The need to resolve the role of religion in our public life continues to loom large. Secularism remains the best option for a society that hosts a diversity of faiths but it does not mean as some religionists charge that the public arena will become a values-neutral wasteland. A secular social order means that the public square cannot be monopolized by any one faith; public life can be enriched by our moral values but cannot be colonized as the domain of any particular religion. Today, the public square is a theatre of conflict where various faith groups contend for domination. The political elite have long been adept at manipulating religious sentiments to build bases of political support. And too many politicians and clerics have been willing to consecrate political chicanery, electoral heists and allied injustices as “God’s will” blurring the boundaries between the religious and political dimensions in the process.

To save the state itself from complete devastation by sectarian warfare, we must redefine those boundaries. Some actions readily commend themselves: Government sponsorship of pilgrimages to Mecca and Jerusalem should be terminated. The use of public funds for affairs that fall under the province of personal devotion is wrong. The patronage and courtship of religious clerics by public servants should be discontinued. Such measures will help to renew the Nigerian state. The paradox is that our grotesque brand of civil religion has turned the public square into precisely the sort of values-neutral wasteland feared by religionists.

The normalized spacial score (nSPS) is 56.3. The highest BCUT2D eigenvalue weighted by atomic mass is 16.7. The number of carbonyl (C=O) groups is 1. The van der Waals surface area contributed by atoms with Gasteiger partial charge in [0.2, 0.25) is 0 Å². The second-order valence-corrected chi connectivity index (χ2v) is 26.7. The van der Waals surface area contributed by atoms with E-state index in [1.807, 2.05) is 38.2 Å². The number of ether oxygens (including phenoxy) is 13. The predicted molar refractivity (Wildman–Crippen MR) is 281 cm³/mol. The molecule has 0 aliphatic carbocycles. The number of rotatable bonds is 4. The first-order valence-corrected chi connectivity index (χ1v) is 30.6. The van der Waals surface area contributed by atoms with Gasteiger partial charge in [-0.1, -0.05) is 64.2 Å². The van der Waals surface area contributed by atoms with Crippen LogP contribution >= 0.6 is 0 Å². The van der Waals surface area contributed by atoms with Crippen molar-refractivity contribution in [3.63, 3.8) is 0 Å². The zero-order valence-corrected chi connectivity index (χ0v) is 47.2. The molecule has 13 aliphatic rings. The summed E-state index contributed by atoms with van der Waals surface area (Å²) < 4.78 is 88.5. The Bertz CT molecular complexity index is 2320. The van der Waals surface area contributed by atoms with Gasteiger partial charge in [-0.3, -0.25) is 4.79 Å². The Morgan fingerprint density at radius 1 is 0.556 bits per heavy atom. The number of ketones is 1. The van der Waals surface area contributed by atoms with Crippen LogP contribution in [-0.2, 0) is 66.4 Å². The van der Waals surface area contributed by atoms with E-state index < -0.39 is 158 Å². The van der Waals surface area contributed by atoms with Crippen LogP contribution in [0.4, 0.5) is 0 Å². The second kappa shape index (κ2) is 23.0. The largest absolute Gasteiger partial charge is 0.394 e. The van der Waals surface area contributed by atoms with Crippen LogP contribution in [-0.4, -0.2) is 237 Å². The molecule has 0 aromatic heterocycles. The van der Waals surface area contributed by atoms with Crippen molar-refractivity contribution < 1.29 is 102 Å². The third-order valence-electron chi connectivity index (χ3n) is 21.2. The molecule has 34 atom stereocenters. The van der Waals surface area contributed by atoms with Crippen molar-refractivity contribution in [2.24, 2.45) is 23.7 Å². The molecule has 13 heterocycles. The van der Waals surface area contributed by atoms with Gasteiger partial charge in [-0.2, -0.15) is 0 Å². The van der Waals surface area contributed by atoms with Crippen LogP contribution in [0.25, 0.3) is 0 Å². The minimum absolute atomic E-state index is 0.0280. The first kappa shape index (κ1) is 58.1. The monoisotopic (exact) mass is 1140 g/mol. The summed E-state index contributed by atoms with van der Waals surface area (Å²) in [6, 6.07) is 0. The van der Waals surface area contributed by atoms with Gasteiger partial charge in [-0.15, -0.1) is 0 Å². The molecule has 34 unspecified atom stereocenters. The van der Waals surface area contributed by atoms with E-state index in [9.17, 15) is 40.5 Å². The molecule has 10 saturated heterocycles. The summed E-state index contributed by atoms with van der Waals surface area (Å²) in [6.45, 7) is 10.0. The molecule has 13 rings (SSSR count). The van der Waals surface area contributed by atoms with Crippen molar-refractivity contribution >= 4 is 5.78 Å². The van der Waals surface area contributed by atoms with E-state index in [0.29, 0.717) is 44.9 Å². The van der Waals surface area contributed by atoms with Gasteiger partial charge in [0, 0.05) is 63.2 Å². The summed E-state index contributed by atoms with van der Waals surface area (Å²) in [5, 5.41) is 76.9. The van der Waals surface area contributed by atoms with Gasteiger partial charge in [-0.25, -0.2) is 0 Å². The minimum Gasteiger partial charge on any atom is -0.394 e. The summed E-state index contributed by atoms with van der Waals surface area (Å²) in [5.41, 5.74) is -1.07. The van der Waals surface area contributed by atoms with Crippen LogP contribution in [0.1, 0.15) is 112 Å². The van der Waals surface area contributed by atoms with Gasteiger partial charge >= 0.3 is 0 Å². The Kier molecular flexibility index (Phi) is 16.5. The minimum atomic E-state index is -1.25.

There is also the matter of the gaping vacuum in the public square that ought to be occupied by clerics that can speak truth to power and repudiate the spirit of sectarian strife that threatens all of us. We have not heard the ringing condemnations of violence perpetrated by Christians and Muslims from the pulpits and mosques. Some religious leaders, imams and pastors have denounced the violence but these are relatively few voices. All too often, clerics who should be standing on the non-partisan moral high ground advocating truth and justice are themselves sectional champions of the worst kind conflating their inherent bigotries and prejudices with “the will of God.” We are called to occupy this moral high ground where the loss of a life, any life whether Muslim or Christian or of any persuasion at all, can be interpreted rightly as a human tragedy instead of as a victory for a particular religion. It is upon this holy ground that the authenticity of our faith and humanity will become manifest.